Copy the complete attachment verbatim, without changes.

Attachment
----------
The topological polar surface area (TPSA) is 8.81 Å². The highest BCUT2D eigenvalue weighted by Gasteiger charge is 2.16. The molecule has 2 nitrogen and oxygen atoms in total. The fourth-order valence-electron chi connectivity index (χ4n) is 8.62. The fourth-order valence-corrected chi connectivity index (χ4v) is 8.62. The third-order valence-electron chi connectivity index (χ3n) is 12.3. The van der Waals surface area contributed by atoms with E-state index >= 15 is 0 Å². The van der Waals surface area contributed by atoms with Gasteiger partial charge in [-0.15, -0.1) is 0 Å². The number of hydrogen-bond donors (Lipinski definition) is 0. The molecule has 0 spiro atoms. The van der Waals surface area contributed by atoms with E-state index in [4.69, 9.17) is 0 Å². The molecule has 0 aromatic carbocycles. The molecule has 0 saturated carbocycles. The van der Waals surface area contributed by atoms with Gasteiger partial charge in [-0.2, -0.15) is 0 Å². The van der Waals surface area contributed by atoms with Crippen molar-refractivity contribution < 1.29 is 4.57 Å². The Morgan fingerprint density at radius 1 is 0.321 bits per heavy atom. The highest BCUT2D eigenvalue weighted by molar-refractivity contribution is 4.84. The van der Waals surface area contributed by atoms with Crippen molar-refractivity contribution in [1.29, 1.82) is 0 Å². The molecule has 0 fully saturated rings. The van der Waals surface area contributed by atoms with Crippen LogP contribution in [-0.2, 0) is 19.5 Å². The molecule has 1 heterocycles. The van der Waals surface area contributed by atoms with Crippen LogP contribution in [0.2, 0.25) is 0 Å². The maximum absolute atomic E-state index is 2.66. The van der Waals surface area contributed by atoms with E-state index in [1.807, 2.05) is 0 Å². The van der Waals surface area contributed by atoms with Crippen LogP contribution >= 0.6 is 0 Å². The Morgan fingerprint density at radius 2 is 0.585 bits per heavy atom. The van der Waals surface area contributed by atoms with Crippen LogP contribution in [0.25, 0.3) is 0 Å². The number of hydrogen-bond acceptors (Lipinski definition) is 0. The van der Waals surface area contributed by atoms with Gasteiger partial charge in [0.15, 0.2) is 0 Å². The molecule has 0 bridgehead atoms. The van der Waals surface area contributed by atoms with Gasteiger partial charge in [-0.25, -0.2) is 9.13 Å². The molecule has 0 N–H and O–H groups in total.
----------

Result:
The topological polar surface area (TPSA) is 8.81 Å². The highest BCUT2D eigenvalue weighted by Gasteiger charge is 2.16. The molecule has 2 nitrogen and oxygen atoms in total. The fourth-order valence-electron chi connectivity index (χ4n) is 8.62. The fourth-order valence-corrected chi connectivity index (χ4v) is 8.62. The third-order valence-electron chi connectivity index (χ3n) is 12.3. The van der Waals surface area contributed by atoms with E-state index >= 15 is 0 Å². The van der Waals surface area contributed by atoms with Gasteiger partial charge in [-0.15, -0.1) is 0 Å². The number of hydrogen-bond donors (Lipinski definition) is 0. The molecule has 0 spiro atoms. The van der Waals surface area contributed by atoms with E-state index in [4.69, 9.17) is 0 Å². The molecule has 0 aromatic carbocycles. The molecule has 0 saturated carbocycles. The van der Waals surface area contributed by atoms with Gasteiger partial charge in [-0.2, -0.15) is 0 Å². The van der Waals surface area contributed by atoms with Crippen molar-refractivity contribution < 1.29 is 4.57 Å². The Morgan fingerprint density at radius 1 is 0.321 bits per heavy atom. The highest BCUT2D eigenvalue weighted by molar-refractivity contribution is 4.84. The van der Waals surface area contributed by atoms with Crippen molar-refractivity contribution in [1.29, 1.82) is 0 Å². The molecule has 0 fully saturated rings. The van der Waals surface area contributed by atoms with Crippen LogP contribution in [-0.2, 0) is 19.5 Å². The molecule has 1 heterocycles. The van der Waals surface area contributed by atoms with Crippen LogP contribution in [0.2, 0.25) is 0 Å². The maximum absolute atomic E-state index is 2.66. The van der Waals surface area contributed by atoms with E-state index in [1.807, 2.05) is 0 Å². The van der Waals surface area contributed by atoms with Crippen LogP contribution >= 0.6 is 0 Å². The Morgan fingerprint density at radius 2 is 0.585 bits per heavy atom. The van der Waals surface area contributed by atoms with Crippen LogP contribution in [0.25, 0.3) is 0 Å². The number of hydrogen-bond acceptors (Lipinski definition) is 0. The van der Waals surface area contributed by atoms with Gasteiger partial charge in [0.15, 0.2) is 0 Å². The molecule has 0 bridgehead atoms. The van der Waals surface area contributed by atoms with Gasteiger partial charge in [-0.25, -0.2) is 9.13 Å². The molecule has 0 N–H and O–H groups in total.